The European parliament surprised eager environmental pressure groups and bullish BMW lobbyists this week by voting in favour of a legal framework that will ensure the greenhouse gas emissions of new cars across Europe will be reduced. Any vehicles made after 2012 will have to be (on average) 17% more efficient, with deeper reductions in emissions required by 2020. Fines will be levied against manufacturers that flout the legislation - the higher the emissions, the harsher the fine. Environmentalists could hardly contain their excitement, with Greenpeace claiming that "climate change campaigning works" and Lib Dem environment spokesman Chris Davies declaring "this is a good day for democracy".
And, after years of vacuous greenwash from the motor industry, concrete emissions reduction targets, a firm but fair time frame within which to enact them, and punitive measures for those who choose to keep on truckin', are small reasons to be cheerful. Despite the economic muscle of the automobile industry, environmental values seem to have taken precedence on this occasion.
What the EU giveth, however, the UK does its best to taketh away. Leaked documents from the European council (http://www.guardian.co.uk/environment/2008/sep/26/biofuels.climatechange) suggest that Britain is determined to push for aviation to be excluded from European targets on renewable energy use. This mirrors the current domestic agenda of the British Government, who are simultaneously expanding the capacity of the world's busiest airport by a third AND leaving aviation out of the doesn't-do-quite-what-it-says-on-the-tin Climate Change Bill.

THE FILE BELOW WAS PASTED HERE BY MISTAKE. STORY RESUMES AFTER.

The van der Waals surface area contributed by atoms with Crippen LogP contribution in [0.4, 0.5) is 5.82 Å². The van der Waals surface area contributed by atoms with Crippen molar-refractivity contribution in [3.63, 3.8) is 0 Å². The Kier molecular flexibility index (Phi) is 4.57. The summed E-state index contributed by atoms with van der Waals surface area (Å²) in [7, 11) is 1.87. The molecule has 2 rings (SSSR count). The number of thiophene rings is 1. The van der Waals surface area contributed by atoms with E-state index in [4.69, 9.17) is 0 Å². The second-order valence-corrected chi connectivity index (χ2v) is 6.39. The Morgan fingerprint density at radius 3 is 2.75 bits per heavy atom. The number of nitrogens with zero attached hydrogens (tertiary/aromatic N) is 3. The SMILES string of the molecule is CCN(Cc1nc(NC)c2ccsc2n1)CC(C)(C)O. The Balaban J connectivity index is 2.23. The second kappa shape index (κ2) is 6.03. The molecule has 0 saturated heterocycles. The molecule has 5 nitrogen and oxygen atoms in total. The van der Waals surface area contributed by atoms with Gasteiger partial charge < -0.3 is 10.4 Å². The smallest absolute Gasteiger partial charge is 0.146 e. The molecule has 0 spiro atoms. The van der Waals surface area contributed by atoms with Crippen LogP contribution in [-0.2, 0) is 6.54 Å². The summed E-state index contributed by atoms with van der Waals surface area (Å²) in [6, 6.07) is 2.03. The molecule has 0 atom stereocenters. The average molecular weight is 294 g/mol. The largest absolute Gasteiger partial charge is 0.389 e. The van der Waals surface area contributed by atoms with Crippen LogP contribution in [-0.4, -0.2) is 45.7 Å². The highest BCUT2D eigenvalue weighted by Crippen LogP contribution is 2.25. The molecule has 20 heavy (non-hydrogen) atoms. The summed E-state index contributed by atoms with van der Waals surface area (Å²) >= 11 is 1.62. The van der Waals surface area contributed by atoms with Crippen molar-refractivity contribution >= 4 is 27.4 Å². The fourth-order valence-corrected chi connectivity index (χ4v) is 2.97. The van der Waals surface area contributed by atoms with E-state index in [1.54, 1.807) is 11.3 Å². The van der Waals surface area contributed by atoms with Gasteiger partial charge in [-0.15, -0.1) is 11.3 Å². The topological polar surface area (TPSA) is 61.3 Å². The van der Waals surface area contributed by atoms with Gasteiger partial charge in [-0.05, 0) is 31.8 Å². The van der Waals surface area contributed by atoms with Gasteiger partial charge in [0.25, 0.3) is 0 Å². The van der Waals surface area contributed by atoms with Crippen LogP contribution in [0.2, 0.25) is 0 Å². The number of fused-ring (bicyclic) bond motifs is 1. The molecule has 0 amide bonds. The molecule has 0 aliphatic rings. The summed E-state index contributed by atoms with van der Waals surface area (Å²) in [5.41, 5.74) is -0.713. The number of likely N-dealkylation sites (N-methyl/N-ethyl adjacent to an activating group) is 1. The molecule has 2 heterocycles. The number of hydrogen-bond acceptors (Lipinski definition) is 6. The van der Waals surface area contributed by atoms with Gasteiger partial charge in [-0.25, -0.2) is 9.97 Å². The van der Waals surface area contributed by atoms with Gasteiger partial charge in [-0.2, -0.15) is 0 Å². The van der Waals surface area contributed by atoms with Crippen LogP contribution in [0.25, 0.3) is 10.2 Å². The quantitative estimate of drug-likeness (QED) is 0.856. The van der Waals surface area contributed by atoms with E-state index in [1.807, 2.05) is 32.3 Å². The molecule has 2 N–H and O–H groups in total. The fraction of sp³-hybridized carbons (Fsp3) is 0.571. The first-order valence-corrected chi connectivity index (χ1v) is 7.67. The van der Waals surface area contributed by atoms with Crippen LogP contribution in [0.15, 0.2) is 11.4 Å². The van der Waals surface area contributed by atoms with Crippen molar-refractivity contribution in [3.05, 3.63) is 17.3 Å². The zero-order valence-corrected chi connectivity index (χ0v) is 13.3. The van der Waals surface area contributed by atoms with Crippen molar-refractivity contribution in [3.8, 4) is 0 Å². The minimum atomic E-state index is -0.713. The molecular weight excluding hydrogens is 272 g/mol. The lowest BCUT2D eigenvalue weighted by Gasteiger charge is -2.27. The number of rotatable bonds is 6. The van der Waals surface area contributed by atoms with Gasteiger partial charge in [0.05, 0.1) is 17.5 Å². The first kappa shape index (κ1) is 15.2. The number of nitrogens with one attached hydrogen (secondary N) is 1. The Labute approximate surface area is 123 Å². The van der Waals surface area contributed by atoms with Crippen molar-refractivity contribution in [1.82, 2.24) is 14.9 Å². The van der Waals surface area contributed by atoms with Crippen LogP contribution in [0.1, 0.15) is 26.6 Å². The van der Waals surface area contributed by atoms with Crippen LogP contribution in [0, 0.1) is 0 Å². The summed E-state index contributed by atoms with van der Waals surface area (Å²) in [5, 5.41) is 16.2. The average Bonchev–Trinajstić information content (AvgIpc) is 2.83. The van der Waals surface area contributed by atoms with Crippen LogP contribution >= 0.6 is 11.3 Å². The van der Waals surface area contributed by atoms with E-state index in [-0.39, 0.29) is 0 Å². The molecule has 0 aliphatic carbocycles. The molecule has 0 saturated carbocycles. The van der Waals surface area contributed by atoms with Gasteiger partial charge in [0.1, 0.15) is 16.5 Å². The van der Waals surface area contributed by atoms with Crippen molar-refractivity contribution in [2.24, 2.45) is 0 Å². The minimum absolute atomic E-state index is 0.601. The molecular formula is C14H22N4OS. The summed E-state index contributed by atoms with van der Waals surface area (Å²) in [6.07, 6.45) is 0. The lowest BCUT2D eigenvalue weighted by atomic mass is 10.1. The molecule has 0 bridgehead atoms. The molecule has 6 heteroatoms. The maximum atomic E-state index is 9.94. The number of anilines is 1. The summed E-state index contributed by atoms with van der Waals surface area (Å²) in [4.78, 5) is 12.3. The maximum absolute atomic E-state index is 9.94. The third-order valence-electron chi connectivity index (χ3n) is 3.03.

This deference to the increasingly profitable airline industry is not entirely surprising. Despite the death of a few ropey budget operators (so long Zoom, you will not be sadly missed), civil aviation is a growing market. It is also sufficiently disassociated in the mind of the public from the suddenly villainous financial wheelers and dealers. Hence, aviation is likely to weather the threat of a recession for now, and cement its place as the fastest growing source of carbon dioxide emissions.
And the apparent ease with which restrictions were slapped on the automobile industry demonstrates that the problem is not primarily one of regulatory ability, but of political desire. Cars are profitable in Germany, and noticeably, it was Germany's Chancellor Merkel who lead the call to water down the EU legislation. It was in Germany's short-term economic interests to avoid regulating their powerful car industry too stiffly. So, despite the imminent threat of environmental tipping points being reached within the next 99 months, Chancellor Merkel chose to place economic prosperity before ecological welfare, as if the former were not contingent on the latter.
But it is not just the natural environment that contains tipping points - as the events of the past few weeks have shown, markets too respond abruptly to cumulative sequences of small changes, reacting in extreme and unpredictable ways. In the same way that positive feedback mechanisms will, unchecked, ensure that dangerous climatic change is locked into place without urgent ameliorative action, so too can changes in markets be difficult to reverse.
Unlike environmental changes, however, this is a feature of markets that cuts both ways. The EU legislation that will financially penalise car manufacturers that emit more than they should, will create a powerful driver for a market in genuine efficiency: there is now a definite cost associated with over-emitting, rather than vague consumer brownie points based on appearing as green as possible.
When manufacturers compete with each other on grounds of fuel efficiency, we are starting to harness the much-celebrated ability of markets to grope their way towards the 'best' solution. Only this time, they are not groping in the dark; the path is lit by legislation that ensures that profit is contingent on environmental efficiency. And that's a small step towards an economic model that values people and planet.